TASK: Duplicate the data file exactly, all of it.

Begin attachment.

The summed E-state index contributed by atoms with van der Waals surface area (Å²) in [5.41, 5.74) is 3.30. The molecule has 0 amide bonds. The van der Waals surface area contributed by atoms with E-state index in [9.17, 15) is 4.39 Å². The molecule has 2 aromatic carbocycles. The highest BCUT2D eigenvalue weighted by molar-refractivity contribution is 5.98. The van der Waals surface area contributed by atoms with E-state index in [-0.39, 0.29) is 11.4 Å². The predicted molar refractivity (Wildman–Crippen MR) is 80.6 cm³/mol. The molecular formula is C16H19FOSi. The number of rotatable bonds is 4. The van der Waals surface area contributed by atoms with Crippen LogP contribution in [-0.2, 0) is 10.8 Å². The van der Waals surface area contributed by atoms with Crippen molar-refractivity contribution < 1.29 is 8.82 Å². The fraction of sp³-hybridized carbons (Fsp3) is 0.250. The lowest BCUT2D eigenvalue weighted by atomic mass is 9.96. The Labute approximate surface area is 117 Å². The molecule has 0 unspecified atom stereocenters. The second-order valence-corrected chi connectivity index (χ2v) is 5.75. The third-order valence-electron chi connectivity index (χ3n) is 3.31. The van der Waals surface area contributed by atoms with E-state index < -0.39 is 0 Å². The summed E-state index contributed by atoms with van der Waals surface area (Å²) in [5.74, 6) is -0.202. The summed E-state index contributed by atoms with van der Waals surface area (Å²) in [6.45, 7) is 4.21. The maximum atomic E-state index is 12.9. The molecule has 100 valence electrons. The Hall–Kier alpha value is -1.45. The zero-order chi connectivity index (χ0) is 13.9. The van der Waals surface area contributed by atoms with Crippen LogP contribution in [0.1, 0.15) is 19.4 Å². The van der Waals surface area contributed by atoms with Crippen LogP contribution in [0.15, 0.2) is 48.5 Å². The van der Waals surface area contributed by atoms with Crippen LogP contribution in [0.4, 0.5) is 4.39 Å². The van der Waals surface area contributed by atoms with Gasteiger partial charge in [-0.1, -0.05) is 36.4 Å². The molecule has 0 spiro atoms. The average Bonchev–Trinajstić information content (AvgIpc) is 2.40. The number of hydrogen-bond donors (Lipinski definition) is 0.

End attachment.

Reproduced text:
The summed E-state index contributed by atoms with van der Waals surface area (Å²) in [5.41, 5.74) is 3.30. The molecule has 0 amide bonds. The van der Waals surface area contributed by atoms with E-state index in [9.17, 15) is 4.39 Å². The molecule has 2 aromatic carbocycles. The highest BCUT2D eigenvalue weighted by molar-refractivity contribution is 5.98. The van der Waals surface area contributed by atoms with E-state index in [-0.39, 0.29) is 11.4 Å². The predicted molar refractivity (Wildman–Crippen MR) is 80.6 cm³/mol. The molecular formula is C16H19FOSi. The number of rotatable bonds is 4. The van der Waals surface area contributed by atoms with Crippen LogP contribution in [-0.2, 0) is 10.8 Å². The van der Waals surface area contributed by atoms with Crippen molar-refractivity contribution < 1.29 is 8.82 Å². The fraction of sp³-hybridized carbons (Fsp3) is 0.250. The lowest BCUT2D eigenvalue weighted by atomic mass is 9.96. The Labute approximate surface area is 117 Å². The molecule has 0 unspecified atom stereocenters. The second-order valence-corrected chi connectivity index (χ2v) is 5.75. The third-order valence-electron chi connectivity index (χ3n) is 3.31. The van der Waals surface area contributed by atoms with E-state index < -0.39 is 0 Å². The summed E-state index contributed by atoms with van der Waals surface area (Å²) in [5.74, 6) is -0.202. The summed E-state index contributed by atoms with van der Waals surface area (Å²) in [6.45, 7) is 4.21. The maximum atomic E-state index is 12.9. The molecule has 100 valence electrons. The Hall–Kier alpha value is -1.45. The zero-order chi connectivity index (χ0) is 13.9. The van der Waals surface area contributed by atoms with Crippen LogP contribution in [0.1, 0.15) is 19.4 Å². The van der Waals surface area contributed by atoms with Crippen LogP contribution in [0.15, 0.2) is 48.5 Å². The van der Waals surface area contributed by atoms with Crippen LogP contribution in [0.4, 0.5) is 4.39 Å². The van der Waals surface area contributed by atoms with Gasteiger partial charge in [-0.1, -0.05) is 36.4 Å². The molecule has 0 spiro atoms. The average Bonchev–Trinajstić information content (AvgIpc) is 2.40. The number of hydrogen-bond donors (Lipinski definition) is 0.